Rachel True of 'The Craft' Says Convention Excluded Her Because She's Black

"Maybe it’s just an oversight but...I’s a film about four fucking girls—not three."
Rachel True at NJ Horror Con
Photo by Bobby Bank/Getty Images

It's been 23 years since Rachel True appeared in the cult-classic film The Craft alongside Robin Tunney, Fairuza Balk, and Neve Campbell. Considered the seminal teen occult film of the 1990s, True, the only Black character in the ensemble, played a Catholic school girl who conjured up spells against enemies.


Photo courtesy of Columbia Pictures

Now, True claims that "casual racism" is the reason why she's been excluded from press opportunities related to the film.


"I think it’s interesting these conventions are booking Neve, Fairuza, and Robin all together, but excluding me. Sounds about white," she said on Twitter.

"Maybe it’s just an oversight but…I mean…it’s a film about four fucking girls—not three," she continues. "I’m not calling out anyone convention in particular because it’s more than one and they don’t realize the casual racism to the choice. So if you attend those sorts of things let them know…especially if you’re white, I guess."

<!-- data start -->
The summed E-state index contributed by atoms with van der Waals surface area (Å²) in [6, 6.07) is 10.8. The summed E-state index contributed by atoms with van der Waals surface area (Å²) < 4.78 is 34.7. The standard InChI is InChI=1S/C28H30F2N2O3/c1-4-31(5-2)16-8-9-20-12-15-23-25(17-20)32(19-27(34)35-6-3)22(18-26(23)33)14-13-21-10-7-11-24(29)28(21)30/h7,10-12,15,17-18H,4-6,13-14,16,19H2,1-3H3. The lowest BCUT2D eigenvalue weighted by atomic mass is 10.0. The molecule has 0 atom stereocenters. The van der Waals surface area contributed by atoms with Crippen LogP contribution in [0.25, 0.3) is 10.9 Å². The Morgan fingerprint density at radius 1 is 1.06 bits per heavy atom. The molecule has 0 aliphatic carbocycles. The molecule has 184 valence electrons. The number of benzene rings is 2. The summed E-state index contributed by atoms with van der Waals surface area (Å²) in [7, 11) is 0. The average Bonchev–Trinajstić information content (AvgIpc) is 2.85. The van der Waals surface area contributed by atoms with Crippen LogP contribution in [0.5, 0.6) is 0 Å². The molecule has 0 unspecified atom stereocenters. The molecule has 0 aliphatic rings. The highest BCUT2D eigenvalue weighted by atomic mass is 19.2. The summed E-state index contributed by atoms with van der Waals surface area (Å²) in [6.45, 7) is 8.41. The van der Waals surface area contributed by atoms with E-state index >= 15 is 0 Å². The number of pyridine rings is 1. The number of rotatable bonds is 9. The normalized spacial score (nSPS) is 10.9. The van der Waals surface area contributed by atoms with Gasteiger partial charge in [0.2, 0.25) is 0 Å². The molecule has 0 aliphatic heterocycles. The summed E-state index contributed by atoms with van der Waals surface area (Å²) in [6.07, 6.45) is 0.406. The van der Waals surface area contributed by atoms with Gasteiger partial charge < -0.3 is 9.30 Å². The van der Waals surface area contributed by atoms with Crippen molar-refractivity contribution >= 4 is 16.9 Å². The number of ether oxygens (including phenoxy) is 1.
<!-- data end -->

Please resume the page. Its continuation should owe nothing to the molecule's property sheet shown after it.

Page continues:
The actress did not return Broadly's request for comment.

In October 2018, True attended the Alamo City Comic Con for a panel about The Craft with Campbell and Balk. While she didn't specify which conventions she's been excluded from, she did post a message from an alleged convention organizer who appeared to be doubling down on excluding her in light of her Twitter statements.

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Since The Craft, True has appeared in several films and television shows including her co-lead role with Essence Atkins in Half & Half that appeared on UPN from 2002 to 2004. True was in the news last December after claiming she receives little residual income from the syndication of her show.

Hollywood's diversity issues, including representation and pay parity, have become hot topics since more actors began embracing inclusion riders that systematically break down barriers of entry for underrepresented groups. Micheal B. Jordan, Regina King —and more recently—Tessa Thompson in solidarity with Time's Up, have all pledged to work with more women and people of color in directorial and production roles.

"Ultimately my aim's to advocate for myself and maybe help diversify these conventions," True said about her tweets. "After FanCon, people are looking for places to see their faves. I'm invited to 2-3 a year and I'm often the only POC at the event."